31st MEU raid force dominates night

Base Info
Marines and Sailors with the Maritime Raid Force, 31st Marine Expeditionary Unit, move toward a CH-53E Super Stallion with Marine Medium Tiltrotor Squadron 265 (Reinforced), 31st MEU, to be extracted at the end of a night raid here, Jan. 9.
Marines and Sailors with the Maritime Raid Force, 31st Marine Expeditionary Unit, move toward a CH-53E Super Stallion with Marine Medium Tiltrotor Squadron 265 (Reinforced), 31st MEU, to be extracted at the end of a night raid here, Jan. 9.

31st MEU raid force dominates night

by: Cpl. Henry Antenor | .
Okinawa Marine Staff | .
published: January 18, 2014

CAMP COURTNEY, Japan - Cutting through the night, a CH-53E Super Stallion descends to an insertion point and holds its position more than 30 feet from the ground. Ropes fly out of its opened back and the churning wind from the rotors pelts the Marines as they glide to the ground and swiftly set a security perimeter. The assault force closes on its target as the helicopter departs.

Marines with the Maritime Raid Force, 31st Marine Expeditionary Unit, executed a night raid here, Jan. 9, as part of the Realistic Urban Training Exercise. Following insertion by helicopters from Marine Medium Tiltrotor Squadron 265 (Reinforced), 31st MEU, Force Reconnaissance Marines advanced on the targeted facility. Waiting inside was an armed force ready and prepared to resist the MRF advance. A determined enemy firing simulated ammunition provided the realistic combat environment needed for the training.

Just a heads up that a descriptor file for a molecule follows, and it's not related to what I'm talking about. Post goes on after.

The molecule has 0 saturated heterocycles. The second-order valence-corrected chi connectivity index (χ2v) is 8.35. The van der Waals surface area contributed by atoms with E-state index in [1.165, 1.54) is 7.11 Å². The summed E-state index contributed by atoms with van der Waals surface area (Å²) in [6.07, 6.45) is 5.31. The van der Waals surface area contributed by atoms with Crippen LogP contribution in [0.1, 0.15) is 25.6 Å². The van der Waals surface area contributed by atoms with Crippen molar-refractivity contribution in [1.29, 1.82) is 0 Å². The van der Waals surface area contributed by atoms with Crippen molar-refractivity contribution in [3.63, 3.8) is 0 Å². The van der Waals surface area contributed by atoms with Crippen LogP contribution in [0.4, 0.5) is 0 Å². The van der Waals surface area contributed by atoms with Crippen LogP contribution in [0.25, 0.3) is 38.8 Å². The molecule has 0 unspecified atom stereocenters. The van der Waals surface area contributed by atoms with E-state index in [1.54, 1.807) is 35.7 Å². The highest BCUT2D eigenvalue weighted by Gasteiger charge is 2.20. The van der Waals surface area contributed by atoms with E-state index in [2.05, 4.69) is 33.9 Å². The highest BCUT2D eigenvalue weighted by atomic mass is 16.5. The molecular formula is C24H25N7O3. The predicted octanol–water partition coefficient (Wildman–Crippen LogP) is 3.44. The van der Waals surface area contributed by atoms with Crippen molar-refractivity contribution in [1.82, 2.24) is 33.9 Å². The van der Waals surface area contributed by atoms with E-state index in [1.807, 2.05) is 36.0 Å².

“To refine our skills, we have to do these realistic hits with live role players,” said Cpl. Dru R. Turner, a team medic with FRP, MRF, 31st MEU and a native of Zephyr Hills, Fla. “You’re going to act differently if you know there are actual people inside and they are going to shoot back at you. A live enemy (role-player) is going to react to what we’re doing and that enhances the training.”

The complex raid required the small force to clear and search 27 separate areas while engaging the enemy, managing casualties, securing captured combatants and searching for intelligence.
The training is designed and evaluated by Special Operations Training Group, III Marine Expeditionary Force, in order to challenge the full spectrum of MRF capabilities. Realism combined with complexity is the common theme for SOTG’s pre-deployment training package.

“One of our biggest goals, balanced with safety, is to make the training as realistic as possible,” said Capt. Kevin P. Jones, the assistant officer-in-charge of the Expeditionary Warfare Branch, SOTG, III MEF, and a native of San Antonio, Texas. “It is called Realistic Urban Training Exercise after all.”

After successfully neutralizing the enemy force and gathering valuable intelligence for future RUTEX operations, the Marines again loaded a CH-53E helicopter to extract. Reflecting on their recent actions, both the MRF and their SOTG observers came away with a feeling of satisfaction from the raid.

“There are always things to work on, but they performed to the high level expected of a Maritime Raid Force,” said Jones, a native of San Antonio, Texas.

This raid was the first in a series of scenarios for RUTEX and is part of the 31st MEU’s pre-deployment training in preparation for their regularly scheduled Spring Patrol.

The 31st MEU is the Marine Corps’ force in readiness in the Asia-Pacific region and is the only continuously forward-deployed MEU.